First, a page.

This is the first in a series of blog posts on the future of Urban Mobility.
Our ability to ensure clean and convenient mobility in our cities is key to the sustainable growth of our economy. Volatile fuel prices, rising levels of emissions and traffic congestions are the key challenges that we face in most Indian cities today.
We need the best of our young minds to look at emerging technologies, like smart and connected vehicles, to overcome these challenges. I expect that urban mobility, both personal and commercial, will be shaped by disruptive technologies such as:
the move to on-demand mobility,
the impact of autonomous vehicles and
the growth of electric vehicles.
There are three big challenges
Challenge # 1 - How to achieve Zero Vehicular Emission ?
I was in New Delhi during December 2015 for a Conference and the visibility was very poor due to smog even in the middle of the day.
Challenge # 2 - How to achieve Zero Accidents ?
Millions of lives are lost every year due to accidents that can well be avoided by using connected technology. Millions more are immobilized or severely shocked due to the loss of near and dear ones.
Challenge # 3 - How to achieve Zero Traffic Congestion ?
I lived in Bangalore for the last few year where you can see such traffic jams in every other road. A city like Bangalore cannot sustain its current growth rate unless they figure out a way to remove such traffic congestions and ensure a smooth flow of traffice. I have spent many hours in such traffic jams and I have seen ambulances or fire brigade engines stranded in such situations.
Achieving Zero Emission with Electric Vehicles
Let us look at the Challenge # 1 of reducing vehicular emission to zero, electric vehicles are promising solutions. But if we use electricity derived from fossil fuels too power these electric cars, then we are achieving our objective. Hence we need to define and track emissions across the entire process "Well-to-Wheel"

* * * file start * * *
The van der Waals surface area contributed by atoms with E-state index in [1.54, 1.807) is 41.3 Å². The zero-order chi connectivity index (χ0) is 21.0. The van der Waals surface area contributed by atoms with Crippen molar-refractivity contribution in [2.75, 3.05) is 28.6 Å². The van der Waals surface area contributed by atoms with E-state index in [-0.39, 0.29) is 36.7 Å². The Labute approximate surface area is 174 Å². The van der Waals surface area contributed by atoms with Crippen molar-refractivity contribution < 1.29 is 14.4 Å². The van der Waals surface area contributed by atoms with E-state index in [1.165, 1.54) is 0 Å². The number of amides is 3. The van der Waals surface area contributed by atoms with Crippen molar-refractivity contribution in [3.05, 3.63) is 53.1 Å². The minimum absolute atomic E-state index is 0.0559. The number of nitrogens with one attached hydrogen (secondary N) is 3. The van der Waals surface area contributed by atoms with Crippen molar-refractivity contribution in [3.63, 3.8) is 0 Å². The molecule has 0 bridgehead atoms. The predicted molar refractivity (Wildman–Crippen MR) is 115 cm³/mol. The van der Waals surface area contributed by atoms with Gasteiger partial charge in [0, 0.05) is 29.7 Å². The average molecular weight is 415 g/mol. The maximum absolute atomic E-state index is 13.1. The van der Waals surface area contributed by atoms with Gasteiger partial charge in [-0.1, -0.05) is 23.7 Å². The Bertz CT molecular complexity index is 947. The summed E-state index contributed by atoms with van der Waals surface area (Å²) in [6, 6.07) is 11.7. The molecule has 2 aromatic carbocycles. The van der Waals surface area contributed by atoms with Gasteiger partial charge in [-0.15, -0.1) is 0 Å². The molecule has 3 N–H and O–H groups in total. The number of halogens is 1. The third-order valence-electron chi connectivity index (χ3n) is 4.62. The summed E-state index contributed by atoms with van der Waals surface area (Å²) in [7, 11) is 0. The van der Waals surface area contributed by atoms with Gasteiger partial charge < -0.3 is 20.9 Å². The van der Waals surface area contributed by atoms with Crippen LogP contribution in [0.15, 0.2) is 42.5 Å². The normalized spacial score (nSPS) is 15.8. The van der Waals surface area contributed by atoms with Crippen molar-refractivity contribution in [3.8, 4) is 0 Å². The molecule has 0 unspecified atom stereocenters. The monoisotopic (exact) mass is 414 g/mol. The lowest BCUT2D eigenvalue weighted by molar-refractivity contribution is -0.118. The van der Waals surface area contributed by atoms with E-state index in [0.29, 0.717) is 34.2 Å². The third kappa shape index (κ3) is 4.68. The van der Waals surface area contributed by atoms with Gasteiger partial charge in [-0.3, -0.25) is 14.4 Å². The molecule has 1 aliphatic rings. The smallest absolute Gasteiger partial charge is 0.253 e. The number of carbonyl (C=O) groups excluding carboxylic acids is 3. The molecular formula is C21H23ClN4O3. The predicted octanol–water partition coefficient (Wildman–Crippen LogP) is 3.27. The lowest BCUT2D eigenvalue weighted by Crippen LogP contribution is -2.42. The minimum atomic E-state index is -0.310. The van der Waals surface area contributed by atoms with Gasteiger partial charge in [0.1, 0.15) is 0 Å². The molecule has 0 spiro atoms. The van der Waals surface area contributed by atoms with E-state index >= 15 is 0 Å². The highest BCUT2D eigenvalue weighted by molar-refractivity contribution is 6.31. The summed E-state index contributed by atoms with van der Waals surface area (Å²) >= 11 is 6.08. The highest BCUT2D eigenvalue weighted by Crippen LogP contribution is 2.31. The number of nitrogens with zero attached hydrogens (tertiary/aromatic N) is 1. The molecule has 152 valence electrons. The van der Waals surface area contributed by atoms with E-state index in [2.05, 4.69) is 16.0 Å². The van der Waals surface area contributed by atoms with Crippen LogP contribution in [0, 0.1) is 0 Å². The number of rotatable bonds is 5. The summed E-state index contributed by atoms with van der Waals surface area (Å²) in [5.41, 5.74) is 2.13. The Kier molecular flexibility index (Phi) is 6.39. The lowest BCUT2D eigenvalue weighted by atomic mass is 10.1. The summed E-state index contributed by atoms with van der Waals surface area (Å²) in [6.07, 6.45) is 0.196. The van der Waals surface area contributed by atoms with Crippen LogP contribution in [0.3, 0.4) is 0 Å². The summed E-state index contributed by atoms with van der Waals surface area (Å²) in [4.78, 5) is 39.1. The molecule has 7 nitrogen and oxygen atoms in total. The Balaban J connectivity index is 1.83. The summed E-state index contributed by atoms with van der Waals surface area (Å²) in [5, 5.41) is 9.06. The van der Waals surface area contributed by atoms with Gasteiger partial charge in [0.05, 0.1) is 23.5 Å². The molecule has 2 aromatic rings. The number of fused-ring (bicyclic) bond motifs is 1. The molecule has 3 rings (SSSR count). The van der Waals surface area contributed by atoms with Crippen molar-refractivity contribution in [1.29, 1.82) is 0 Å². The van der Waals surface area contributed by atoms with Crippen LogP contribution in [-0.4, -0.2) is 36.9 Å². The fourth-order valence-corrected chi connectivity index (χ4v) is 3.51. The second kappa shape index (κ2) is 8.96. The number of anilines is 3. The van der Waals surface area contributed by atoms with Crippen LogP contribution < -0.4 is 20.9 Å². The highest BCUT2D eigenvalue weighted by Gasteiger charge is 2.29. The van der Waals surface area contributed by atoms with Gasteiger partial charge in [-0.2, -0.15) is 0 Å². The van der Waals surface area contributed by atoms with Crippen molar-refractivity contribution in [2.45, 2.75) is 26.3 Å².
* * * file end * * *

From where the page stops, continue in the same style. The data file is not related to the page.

A zero-emissions vehicle does not emit greenhouse gases from the on board source of power at the point of operation, but a well-to-wheel assessment takes into account the carbon dioxide and other emissions produced during electricity generation, and therefore, the extent of the real benefit depends on the fuel and technology used for electricity generation. From the perspective of a full life cycle analysis, the electricity used to recharge the batteries must be generated from renewable or clean sources such as wind, solar, hydroelectric, or nuclear power for ZEVs to have almost none or zero well-to-wheel emissions.
Renewable energy sources like solar & wind need to be used to charge the electric vehicles. The cost per watt of solar photovoltaic has reduced by 85 % during 2000 - 2016. The share of solar & wind in global electricity production is expected to rise to 16 %.
In fact, Scientific American published (Nov 2009) a plan to power 100% of the planet with Renewables - authored by #MarkJacobson (Stanford University) and #MarkDelucci (University of California, Davis):
- The authors’ plan calls for 3.8 million large wind turbines, 90,000 solar plants, and numerous geothermal, tidal and rooftop photovoltaic installations worldwide.
- The cost of generating and transmitting power would be less than the projected cost per kilowatt-hour for fossil fuel and nuclear power.
- Shortages of a few specialty materials, along with lack of political will, loom as the greatest obstacles.
Now we are talking about electric cars powered by solar photovoltaic - is this a feasible idea ? Elon Musk has looked at this aspect in detail and provides a convincing argument:
|Solar incidence (US):||1825 kWh/m2/year|
|Module efficiency:||18% (Sunpower)|
|Energy lost in system:||20% (Due to inverter, wires, cell temperature, etc.)|
|Energy to create module:||600 kWh/m2 (National Renewable Energy Lab.)|
|… to build aluminum frame:||80 kWh/m2 (from Alsema et al)|